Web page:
It’s an old story, one you’ve heard before. SEOs have always struggled with how to define ourselves. Search Engine Optimization has never been a great name – after all, we don’t optimize search engines.

Search Experience Optimization was bandied about for a time, even by me, but it doesn’t really fit either, because not everything starts with a search. As we mature into a mobile first environment where searches are predicted rather than initiated, what we really do becomes about Findability.

As we mature into a mobile first environment where searches are predicted rather than initiated, what we do becomes about Findability. Share on X

It’s about being found when the need arises. Whether the person uses an app, a website, their phone, a voice assistant or a search engine, the results will be customized to their needs at the time. As a business, you just need to be found. It’s funny, the first agency I ever worked for – KeywordRanking in Raleigh, NC – that was their tagline. Be Found. I thought it was somewhat stupid at the time, so it’s funny to realize that they actually had it right all those years ago. If only they could have “found” a way to stay open. But I digress.

It’s always been hard to figure out where SEO fits into an organization, because SEO crosses into paid, email, analytics, social, applications, customer service, and every other area of business. The reason it does is because it was never just about search. SEO=Findability. Building a culture of findability within an organization is what a great SEO does.

Building a culture of findability within an organization is what a great SEO does. Share on X

We listen to customer service to find out what customers’ needs are. We consider the corporate branding and messaging to ensure we are speaking our customers’ language. We work with the technical teams to make sure the pages are free from roadblocks and “spider” traps. We research user behavior and language to help build effective mobile experiences, through PWAs and applications. We help write content that answers customer needs, and we optimize Amazon and Ebay listings. We discuss usability with the UX team to make sure that customers are able to navigate the site effectively. We obtain reviews when our company does a good job, and we do reputation management when they don’t. In short, we make sure our site (or our client’s site) is found in the best possible light when it needs to be found.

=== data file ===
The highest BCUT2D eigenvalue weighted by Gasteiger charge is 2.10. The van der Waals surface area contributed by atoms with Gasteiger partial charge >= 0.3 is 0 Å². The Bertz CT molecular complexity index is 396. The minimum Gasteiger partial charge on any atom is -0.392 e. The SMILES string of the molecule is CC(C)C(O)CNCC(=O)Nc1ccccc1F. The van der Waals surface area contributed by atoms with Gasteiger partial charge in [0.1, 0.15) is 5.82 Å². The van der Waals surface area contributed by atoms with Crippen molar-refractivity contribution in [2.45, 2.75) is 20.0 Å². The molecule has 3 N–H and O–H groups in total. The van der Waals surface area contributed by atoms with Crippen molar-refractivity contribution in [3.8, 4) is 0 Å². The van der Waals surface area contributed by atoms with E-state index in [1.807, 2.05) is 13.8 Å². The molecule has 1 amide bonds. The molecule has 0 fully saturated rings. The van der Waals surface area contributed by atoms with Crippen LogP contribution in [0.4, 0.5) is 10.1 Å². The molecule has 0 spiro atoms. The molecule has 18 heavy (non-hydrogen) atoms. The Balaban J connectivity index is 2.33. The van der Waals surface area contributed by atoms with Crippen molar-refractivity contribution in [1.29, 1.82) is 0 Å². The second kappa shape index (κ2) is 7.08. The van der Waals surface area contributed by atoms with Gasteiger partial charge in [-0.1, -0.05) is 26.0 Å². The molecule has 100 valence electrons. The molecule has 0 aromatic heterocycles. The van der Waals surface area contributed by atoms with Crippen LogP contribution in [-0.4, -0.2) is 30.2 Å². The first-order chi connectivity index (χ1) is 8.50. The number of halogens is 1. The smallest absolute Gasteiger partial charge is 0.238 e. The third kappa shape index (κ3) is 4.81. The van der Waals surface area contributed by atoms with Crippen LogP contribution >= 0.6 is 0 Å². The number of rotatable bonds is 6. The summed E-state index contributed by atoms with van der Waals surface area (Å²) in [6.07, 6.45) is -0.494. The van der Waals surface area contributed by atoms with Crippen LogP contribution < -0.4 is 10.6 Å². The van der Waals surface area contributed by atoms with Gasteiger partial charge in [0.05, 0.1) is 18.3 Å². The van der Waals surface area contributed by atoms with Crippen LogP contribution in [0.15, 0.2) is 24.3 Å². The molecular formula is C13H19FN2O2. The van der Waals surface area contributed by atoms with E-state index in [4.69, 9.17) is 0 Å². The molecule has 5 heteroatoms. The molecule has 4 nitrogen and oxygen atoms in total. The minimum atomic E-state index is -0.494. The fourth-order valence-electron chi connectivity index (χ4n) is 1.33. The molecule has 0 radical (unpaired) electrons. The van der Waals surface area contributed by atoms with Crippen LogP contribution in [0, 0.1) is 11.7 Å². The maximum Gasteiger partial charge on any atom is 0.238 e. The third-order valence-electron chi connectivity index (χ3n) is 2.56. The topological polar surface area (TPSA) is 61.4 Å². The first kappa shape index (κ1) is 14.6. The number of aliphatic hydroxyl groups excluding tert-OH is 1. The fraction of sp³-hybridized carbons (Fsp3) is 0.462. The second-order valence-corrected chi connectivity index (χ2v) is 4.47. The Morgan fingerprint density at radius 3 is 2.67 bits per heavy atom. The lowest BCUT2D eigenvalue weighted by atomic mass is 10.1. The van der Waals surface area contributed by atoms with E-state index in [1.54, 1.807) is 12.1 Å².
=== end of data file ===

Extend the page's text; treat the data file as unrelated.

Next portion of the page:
Findability is the new SEO. This is why SEO doesn’t belong in marketing; why it doesn’t “fit” in IT. It’s why UX isn’t the right place, and why it seems like it overlaps with social so much. Findability is its own department. It needs a seat at the C-level table, just as important as Operations, Finance, Marketing, and Technology. The sooner organizations realize this and begin building a culture of Findability within their companies, the sooner they will succeed in the new paradigm.

The key to success in 2018 will be to build a culture of Findability within your company. Share on X

This is what I said SEO will be in 2018. I wrote it for Search Engine Journal a few weeks ago.

“SEO is all about information retrieval. Studying and responding to the needs of relevance, timing, variety, and simplicity. The customer is the core; are you providing them with what they need in that moment? It goes so far beyond web, apps, and even voice.

SEO is the discipline that allows people and websites to access the potential of the internet. It’s about knowing when your site is the right result, and admitting to yourself when it is the wrong result. SEO is making your company and services more accessible to your prospective customers by studying what they need and creating the resources to serve them.”

I stand by that definition with one change. Everywhere it says SEO, replace it with Findability.